Now Big Tech is coming for your money
Starving dissenters of funds is the dangerous new front in Silicon Valley censorship.
Did you know that payment-processing platforms are now taking confession? Yes, you read that right. US crowdfunding platform Patreon, valued at $4 billion, now has a clause in its Community Guidelines on ‘renouncements’. The guidelines empower Patreon to cancel users’ accounts – and thus their income – for a multitude of heresies. But if users ‘renounce’ their heretical beliefs to the high priests of Patreon’s ‘Trust and Safety’ team, they may have their accounts and livelihoods restored. Patreon even generously promises to ‘educate’ creators who hold what it deems to be problematic views.
Of course, we know exactly what kind of views that means. Back in 2018, Patreon notoriously cancelled several conservative commentators who had been critical of identity politics.
Patreon’s renunciation policy is only one example of a frightening trend. Payment processors and crowdfunding platforms – as well as some high-street banks – are weaponising their power as providers of financial services to police the political views of their users.
In a review of these practices for the Free Speech Union (FSU), I found that a majority of payment processors and crowdfunding platforms use vague, subjective language in their policies. Not only do they have the usual prohibitions on ‘hate speech’ – their guidelines also ban ‘code words and slogans’ that could be ‘proxies’ for beliefs they do not approve of. This approach gives these firms expansive scope to deny services to users, potentially based on the mere perception of heretical political views.
That seems to be what happened in September, when PayPal tried to cancel the FSU and a host of other groups. PayPal claimed that the FSU, the Daily Sceptic, UsForThem, the UK Medical Freedom Alliance, and even the personal accounts of individuals associated with the above, had all broken PayPal’s rules against ‘activities that promote hate, violence or racial intolerance’. No evidence of this ‘hate’ was provided. But it is obvious what the reason was – the groups targeted by PayPal are all sceptical of modern orthodoxies on identity politics and Covid-19. Such views are frequently decried as ‘hateful’ by people seeking to smear and censor their political opponents. For its part, the FSU protects all manner of political speech. It seems to have been targeted simply because it defends the right of people of any political persuasion to express contentious opinions. In the new theocracy of financial-service provision, plurality and viewpoint diversity are not welcome.
This is no small matter. Many depend for their income on market-dominant platforms like Patreon and Ko-fi, or processors like PayPal and Shopify. So if financial services can be withdrawn from certain people at any moment, this threatens their livelihoods. For instance, when PayPal suddenly cancelled the FSU’s account, a full third of its income was put at risk. Fortunately, by mobilising its supporters, the FSU was able to force PayPal to u-turn.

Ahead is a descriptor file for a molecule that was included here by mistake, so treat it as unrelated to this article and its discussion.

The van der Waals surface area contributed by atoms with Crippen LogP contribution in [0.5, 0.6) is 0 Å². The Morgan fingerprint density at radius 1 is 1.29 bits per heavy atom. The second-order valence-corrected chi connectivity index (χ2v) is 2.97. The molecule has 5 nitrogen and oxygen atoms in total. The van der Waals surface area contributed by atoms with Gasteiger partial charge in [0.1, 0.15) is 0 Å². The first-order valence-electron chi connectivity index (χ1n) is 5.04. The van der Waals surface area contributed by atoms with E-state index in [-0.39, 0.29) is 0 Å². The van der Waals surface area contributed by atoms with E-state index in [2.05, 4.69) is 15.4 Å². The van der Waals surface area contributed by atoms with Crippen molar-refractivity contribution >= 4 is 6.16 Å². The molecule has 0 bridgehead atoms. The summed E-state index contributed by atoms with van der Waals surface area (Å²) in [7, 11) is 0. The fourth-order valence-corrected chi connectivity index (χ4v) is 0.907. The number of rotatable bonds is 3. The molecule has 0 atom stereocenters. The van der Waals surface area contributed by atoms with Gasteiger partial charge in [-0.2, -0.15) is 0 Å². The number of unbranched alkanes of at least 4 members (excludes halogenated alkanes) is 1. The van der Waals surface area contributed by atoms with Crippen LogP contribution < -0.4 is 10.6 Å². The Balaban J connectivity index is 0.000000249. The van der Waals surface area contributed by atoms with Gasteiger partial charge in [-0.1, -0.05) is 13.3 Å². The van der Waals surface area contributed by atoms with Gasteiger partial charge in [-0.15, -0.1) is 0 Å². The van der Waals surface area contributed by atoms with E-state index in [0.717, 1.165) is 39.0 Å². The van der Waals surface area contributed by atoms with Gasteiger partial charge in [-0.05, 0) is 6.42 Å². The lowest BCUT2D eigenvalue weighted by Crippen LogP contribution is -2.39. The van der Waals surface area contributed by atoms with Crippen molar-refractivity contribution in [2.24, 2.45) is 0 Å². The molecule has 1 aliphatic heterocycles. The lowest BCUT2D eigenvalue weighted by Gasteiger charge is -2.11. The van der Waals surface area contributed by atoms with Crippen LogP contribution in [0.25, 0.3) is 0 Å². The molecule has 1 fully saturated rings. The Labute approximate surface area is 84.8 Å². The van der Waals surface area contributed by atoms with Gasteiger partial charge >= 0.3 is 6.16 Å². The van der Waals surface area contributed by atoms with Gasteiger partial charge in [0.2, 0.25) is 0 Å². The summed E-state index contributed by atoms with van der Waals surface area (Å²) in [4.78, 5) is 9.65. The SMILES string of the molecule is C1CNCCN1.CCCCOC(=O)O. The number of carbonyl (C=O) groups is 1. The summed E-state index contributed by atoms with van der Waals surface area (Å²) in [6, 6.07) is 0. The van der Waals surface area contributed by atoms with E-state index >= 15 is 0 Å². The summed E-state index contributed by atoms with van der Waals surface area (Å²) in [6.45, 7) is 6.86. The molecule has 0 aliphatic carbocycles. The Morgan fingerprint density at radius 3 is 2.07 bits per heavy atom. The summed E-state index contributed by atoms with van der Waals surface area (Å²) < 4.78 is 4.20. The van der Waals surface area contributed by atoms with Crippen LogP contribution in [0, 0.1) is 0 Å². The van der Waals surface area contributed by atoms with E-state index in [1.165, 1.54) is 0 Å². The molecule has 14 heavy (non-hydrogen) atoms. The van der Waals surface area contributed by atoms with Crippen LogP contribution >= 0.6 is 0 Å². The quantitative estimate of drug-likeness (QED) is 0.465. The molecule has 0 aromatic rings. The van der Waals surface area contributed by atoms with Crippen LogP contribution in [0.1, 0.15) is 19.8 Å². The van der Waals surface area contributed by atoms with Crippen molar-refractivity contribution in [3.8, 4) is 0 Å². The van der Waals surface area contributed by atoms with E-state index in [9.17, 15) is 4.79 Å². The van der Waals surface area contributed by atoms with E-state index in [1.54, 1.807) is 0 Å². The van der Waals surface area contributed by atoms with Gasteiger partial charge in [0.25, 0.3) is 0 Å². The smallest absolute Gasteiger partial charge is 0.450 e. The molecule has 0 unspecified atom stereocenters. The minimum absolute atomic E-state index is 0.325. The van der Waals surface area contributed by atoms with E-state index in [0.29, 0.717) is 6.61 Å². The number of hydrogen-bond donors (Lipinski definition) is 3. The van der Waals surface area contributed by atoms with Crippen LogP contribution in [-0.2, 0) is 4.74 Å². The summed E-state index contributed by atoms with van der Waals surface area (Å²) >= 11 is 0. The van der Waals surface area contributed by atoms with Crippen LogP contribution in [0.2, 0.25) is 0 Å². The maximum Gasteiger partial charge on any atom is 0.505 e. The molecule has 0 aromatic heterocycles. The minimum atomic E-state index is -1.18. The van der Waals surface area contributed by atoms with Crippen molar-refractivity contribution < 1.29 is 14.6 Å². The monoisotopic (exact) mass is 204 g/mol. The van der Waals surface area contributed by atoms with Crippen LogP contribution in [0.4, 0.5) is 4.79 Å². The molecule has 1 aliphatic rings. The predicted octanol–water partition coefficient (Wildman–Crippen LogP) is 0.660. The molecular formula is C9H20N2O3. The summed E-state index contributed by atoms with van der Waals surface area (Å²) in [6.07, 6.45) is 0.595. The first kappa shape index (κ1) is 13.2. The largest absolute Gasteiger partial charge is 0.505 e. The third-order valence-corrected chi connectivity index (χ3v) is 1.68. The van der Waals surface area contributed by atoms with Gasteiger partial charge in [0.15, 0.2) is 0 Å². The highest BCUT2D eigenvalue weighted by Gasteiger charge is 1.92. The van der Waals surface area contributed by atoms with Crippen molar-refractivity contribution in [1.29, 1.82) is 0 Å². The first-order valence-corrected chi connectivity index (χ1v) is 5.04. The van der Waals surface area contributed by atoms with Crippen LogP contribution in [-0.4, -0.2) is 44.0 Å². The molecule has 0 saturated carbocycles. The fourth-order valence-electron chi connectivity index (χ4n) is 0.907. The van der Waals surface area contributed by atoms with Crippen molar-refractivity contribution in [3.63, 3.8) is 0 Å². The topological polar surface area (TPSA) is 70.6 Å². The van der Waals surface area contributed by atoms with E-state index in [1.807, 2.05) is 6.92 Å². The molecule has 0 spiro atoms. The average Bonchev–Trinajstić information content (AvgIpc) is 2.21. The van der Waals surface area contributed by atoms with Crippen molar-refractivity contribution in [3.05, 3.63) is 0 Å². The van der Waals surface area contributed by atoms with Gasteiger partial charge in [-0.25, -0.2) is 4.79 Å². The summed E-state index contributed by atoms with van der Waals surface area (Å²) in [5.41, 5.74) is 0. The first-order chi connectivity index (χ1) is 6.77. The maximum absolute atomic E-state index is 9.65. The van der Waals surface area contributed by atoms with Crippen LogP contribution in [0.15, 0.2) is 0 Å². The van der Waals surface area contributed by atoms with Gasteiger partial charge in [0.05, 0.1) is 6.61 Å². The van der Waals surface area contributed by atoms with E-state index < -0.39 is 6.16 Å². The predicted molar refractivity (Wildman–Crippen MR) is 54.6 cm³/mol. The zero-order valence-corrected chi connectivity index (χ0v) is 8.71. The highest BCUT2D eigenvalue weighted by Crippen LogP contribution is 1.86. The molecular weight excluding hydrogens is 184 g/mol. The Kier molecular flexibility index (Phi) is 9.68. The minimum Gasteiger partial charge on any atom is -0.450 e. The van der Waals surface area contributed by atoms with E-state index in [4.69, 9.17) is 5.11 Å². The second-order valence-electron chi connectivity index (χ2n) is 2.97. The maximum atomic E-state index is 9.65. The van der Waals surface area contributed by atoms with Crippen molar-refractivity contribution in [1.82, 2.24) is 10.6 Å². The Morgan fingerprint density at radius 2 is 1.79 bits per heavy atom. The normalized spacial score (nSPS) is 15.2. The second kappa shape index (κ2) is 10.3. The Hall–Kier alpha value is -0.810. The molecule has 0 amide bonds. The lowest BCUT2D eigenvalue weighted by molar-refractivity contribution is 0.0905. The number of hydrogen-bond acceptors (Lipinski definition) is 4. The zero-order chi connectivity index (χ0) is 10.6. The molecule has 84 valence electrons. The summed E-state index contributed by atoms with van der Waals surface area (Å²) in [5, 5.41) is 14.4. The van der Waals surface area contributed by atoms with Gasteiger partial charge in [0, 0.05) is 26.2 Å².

But not everyone is so lucky. Most users persecuted for saying something deemed politically incorrect will not be able to respond as the FSU did, meaning their PayPal accounts will remain permanently closed. This highlights the arbitrary, authoritarian power these companies currently wield.
Indeed, many payment processors provide no information about why a given account has been cancelled. Nor will they hear appeals, meaning users have no opportunity to defend themselves or to contest claims that their views are ‘hateful’ or ‘intolerant’. Meanwhile, crowdfunding platforms remain largely unregulated by the UK Financial Conduct Authority and the Financial Ombudsman Service. This means there is often no right of appeal when you have been deplatformed.
No one elected PayPal. No one agreed that unaccountable executives at Patreon could use the threat of financial ruin to enforce political conformity. Yet these organisations now have the power to sever a user’s income stream without even explaining why.
What is more, some payment processors and crowdfunding platforms even apply their policies to user conduct that has no connection to their platform. GoFundMe, for example, reviews users’ social-media activity when considering whether to allow them to set up a fundraiser. And according to its ‘community guidelines’, Patreon promises to ‘look at what you do with your membership off our platform’. These clauses allow Patreon and GoFundMe to shut down people’s businesses or fundraising access because of views they have expressed elsewhere on social media.
Their arbitrary power needs to be reined in. This week, Conservative MP Sally-Ann Hart proposed an amendment to the Financial Services and Markets Bill that would make it illegal for payment-processing companies to withhold or withdraw services from customers for purely political reasons. This at least is a sign that politicians are beginning to wake up to the problem.
We need to remind the high priests at PayPal and Patreon that their lofty ambitions have limits. The British public does not need lessons in political purity from the likes of PayPal. We must not let unelected corporations set the terms of political debate.
Carrie Clark is the research officer of the Free Speech Union. Find out more about the FSU’s campaign against the tech giants here.
Picture by: Getty.
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